March 7, 2014 at 7:14 am #146002
Sorry if this question has been posted before, but I wanted to bring it up now that the Oscars are over.
Would there be anything wrong with the Oscar voting results being released after an extended period of time? I’m thinking at least 25 or 30 years, or perhaps even 50 years. It would primarily be for the benefit of film historians, entertainment journalists and awards enthusiasts. After a long period of time, would the winners and losers really care if they learned that they had only barely won, or if they had lost badly? Would anyone really be harmed by learning the results so many years later?
By the way, I’ve always understood that the final results are not actually recorded by the accountants – they only memorize the winners. So can we assume that there are no secret documents which contain the voting results of years’ past? If anyone has more insight into this, please do share.
I know that this is not going to happen, but wouldn’t you look forward to the year 2048 if it meant learning how many votes separated Best Picture winner “Shakespeare in Love” from “Saving Private Ryan?”
March 7, 2014 at 7:39 am #146004
I’d be in full support of that.
I don’t see any problem with releasing the results 10 or 20 years after the fact.March 7, 2014 at 9:26 am #146005
I’d imagine the biggest problem the Academy would have with recording the votes is that it would increase the probability of a leak before the Oscars or shortly afterwards. But then again, with online voting, some of this information is already being recorded and is succeptible to the same security issues (it could be hacked and leaked). So as long as they are going to continue the current system where a large number of the votes could plausibly be tallied up beforehand by an insider or foreign party, there isn’t any greater security issue with holding onto the data. Their accountants just have to be really paranoid about security.March 7, 2014 at 9:34 am #146006
No. At the end of the day, it’s not that important.March 7, 2014 at 9:47 am #146007
No. It would change the results.
People who have friends or worked for studios or were part of films would be far more likely to vote for them rather than subject them to embarassment of a low total. It would have a major negative impact, even if delayed for years.March 7, 2014 at 9:59 am #146008
Yeah, it would only create more problems, especially in close races. So no, they should not.March 7, 2014 at 10:03 am #146009
I don’t think so. It would be kind of discouraging to see how low you are compared to another guy who you thought gave a “worse performance”. If they did, and if hypothetically, Leo DiCaprio was 5th place on every one, I would start to feel discouraged after a while of getting 5th place on the ballot in every year.March 7, 2014 at 10:07 am #146010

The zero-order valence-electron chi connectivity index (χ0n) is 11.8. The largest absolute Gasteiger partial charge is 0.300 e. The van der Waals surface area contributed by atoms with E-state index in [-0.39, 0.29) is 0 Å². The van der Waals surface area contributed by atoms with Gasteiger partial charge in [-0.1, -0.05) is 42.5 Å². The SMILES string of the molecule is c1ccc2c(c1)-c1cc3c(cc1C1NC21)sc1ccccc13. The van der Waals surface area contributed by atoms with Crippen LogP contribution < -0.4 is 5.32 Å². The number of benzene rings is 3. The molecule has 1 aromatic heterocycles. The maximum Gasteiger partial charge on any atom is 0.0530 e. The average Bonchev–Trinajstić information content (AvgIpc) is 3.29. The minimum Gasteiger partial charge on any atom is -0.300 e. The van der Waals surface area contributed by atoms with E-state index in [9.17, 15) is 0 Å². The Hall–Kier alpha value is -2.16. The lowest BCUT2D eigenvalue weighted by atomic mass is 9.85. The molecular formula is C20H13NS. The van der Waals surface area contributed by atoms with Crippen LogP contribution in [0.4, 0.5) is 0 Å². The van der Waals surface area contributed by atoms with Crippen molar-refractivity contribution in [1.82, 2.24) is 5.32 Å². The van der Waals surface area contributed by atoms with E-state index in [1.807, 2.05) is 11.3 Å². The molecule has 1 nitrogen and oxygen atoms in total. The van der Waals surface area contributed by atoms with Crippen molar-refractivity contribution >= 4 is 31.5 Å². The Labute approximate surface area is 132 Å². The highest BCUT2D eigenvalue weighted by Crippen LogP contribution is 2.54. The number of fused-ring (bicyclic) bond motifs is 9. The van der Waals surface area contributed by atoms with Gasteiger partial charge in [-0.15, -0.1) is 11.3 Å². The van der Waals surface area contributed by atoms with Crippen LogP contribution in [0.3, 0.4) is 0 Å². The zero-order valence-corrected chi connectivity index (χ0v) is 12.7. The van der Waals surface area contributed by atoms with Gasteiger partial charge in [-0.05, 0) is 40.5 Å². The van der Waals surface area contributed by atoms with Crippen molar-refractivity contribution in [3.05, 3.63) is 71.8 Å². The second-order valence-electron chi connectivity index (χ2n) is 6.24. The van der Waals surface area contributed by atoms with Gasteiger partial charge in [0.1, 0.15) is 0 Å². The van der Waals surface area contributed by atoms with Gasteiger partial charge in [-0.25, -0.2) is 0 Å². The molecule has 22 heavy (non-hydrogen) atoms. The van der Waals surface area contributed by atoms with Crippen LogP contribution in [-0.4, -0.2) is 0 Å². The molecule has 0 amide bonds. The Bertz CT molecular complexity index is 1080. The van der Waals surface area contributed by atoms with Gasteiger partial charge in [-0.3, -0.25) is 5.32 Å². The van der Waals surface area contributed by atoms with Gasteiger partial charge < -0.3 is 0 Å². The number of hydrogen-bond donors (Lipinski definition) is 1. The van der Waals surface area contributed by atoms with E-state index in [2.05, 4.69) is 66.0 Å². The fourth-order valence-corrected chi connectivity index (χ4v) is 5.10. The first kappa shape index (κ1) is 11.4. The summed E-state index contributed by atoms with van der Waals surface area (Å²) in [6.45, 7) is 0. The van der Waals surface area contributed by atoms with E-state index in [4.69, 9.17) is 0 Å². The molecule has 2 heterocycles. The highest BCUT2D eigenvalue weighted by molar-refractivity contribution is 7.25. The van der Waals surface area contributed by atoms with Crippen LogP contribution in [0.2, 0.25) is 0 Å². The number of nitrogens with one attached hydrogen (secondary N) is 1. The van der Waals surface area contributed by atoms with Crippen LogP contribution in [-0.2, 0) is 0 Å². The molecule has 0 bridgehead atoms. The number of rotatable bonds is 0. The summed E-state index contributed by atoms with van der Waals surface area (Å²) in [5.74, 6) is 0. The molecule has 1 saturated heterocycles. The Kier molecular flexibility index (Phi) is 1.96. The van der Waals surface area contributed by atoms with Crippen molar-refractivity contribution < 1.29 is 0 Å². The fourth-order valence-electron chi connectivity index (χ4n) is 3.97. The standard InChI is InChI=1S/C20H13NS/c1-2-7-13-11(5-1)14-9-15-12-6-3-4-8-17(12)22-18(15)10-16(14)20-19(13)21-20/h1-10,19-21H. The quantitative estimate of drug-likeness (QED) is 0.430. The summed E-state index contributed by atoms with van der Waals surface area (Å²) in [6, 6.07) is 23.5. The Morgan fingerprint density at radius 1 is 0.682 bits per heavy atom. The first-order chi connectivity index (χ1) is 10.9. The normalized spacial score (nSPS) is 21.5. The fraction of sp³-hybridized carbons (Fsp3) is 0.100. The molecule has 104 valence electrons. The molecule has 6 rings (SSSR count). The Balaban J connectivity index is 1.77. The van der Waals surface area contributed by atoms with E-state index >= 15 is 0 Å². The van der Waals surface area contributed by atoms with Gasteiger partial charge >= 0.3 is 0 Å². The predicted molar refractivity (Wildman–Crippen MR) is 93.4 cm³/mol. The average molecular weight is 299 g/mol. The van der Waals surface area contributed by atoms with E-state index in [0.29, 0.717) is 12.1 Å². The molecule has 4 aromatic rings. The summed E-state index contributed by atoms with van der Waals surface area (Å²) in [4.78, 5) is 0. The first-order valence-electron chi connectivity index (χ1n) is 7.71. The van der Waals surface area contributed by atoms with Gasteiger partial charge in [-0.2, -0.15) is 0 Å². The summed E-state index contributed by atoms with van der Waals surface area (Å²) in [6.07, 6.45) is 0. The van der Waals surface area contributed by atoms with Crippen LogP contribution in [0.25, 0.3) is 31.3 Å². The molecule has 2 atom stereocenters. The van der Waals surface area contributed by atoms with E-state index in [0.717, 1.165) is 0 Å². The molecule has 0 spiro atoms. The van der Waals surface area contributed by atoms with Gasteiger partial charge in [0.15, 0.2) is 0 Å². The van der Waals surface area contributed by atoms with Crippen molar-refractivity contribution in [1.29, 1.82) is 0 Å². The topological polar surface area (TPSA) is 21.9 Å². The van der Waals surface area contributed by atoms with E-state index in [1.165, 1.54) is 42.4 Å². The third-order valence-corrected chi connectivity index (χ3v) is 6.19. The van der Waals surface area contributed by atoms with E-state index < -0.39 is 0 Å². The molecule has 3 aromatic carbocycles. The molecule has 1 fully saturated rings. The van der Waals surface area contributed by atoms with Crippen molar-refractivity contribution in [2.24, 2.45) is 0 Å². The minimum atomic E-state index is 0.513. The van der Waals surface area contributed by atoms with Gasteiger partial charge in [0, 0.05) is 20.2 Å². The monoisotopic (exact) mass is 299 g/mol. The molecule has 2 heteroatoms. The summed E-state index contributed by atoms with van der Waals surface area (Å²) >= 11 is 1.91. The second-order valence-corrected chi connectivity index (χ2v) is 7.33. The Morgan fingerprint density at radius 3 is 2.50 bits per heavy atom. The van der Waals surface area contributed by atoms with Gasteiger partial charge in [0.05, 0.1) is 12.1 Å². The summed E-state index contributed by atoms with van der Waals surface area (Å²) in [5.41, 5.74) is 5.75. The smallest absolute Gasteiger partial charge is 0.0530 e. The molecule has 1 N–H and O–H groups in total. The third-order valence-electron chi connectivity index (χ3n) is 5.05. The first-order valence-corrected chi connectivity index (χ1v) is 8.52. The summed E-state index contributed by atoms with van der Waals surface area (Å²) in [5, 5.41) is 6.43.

No. Imagine how heartbreaking it would be for someone to find out they came dead last?March 7, 2014 at 10:13 am #146011
I would love the results to be released and see no good reason that they shouldn’t be (Assuming they still exist) but not 10 or 20 years later.
For example it would be great if they released them all up until 1934 (80 years ago) and then each year thereafter released one more. Admittedly I’ll be dead before we find out that Viola was never in contention in 2011 or that Lupita won by a landslide but I’d certainly love to know the numbers for Judy beating Gloria and Bette,March 7, 2014 at 10:18 am #146012
Past records don’t exist. They are destroyed within a couple years of the count.March 7, 2014 at 10:36 am #146013
Past records don’t exist. They are destroyed within a couple years of the count.
If this is true, then there really is no point in releasing them at all. I’ve always been against this idea of releasing them, because the idea of being nominated is that it should be an honour, even if you don’t win. If they are released, there is an even greater importance on winning. If they start releasing them, they may as well just give out medals like the Olympics. I don’t care about the results, just keep destroying them after the ceremony.March 7, 2014 at 10:50 am #146014
I don’t believe for one minute that someone, somewhere hasn’t kept hold of them.March 7, 2014 at 11:07 am #146015
This is one place where the Academy has 100% credibility. They never see them. Their contract with PWC includes that they have responsibility for destroying them. I don’t believe for one minute that they exist.
The proof? Somehow, somewhere it would have leaked. It hasn’t.March 7, 2014 at 11:12 am #146016
Wasn’t the idea of limiting BP to 5-9 films three years ago because of AMPAS’s analysis of the past nominations ballots?March 7, 2014 at 1:34 pm #146017
Good catch – they said at the time that they had decided years earlier to do an initial test (with no names attached to the entries so no one outside PWC knew who got the votes), so they did for several years, then destroyed them at the normal time. (This came up as an issue then, and was explained).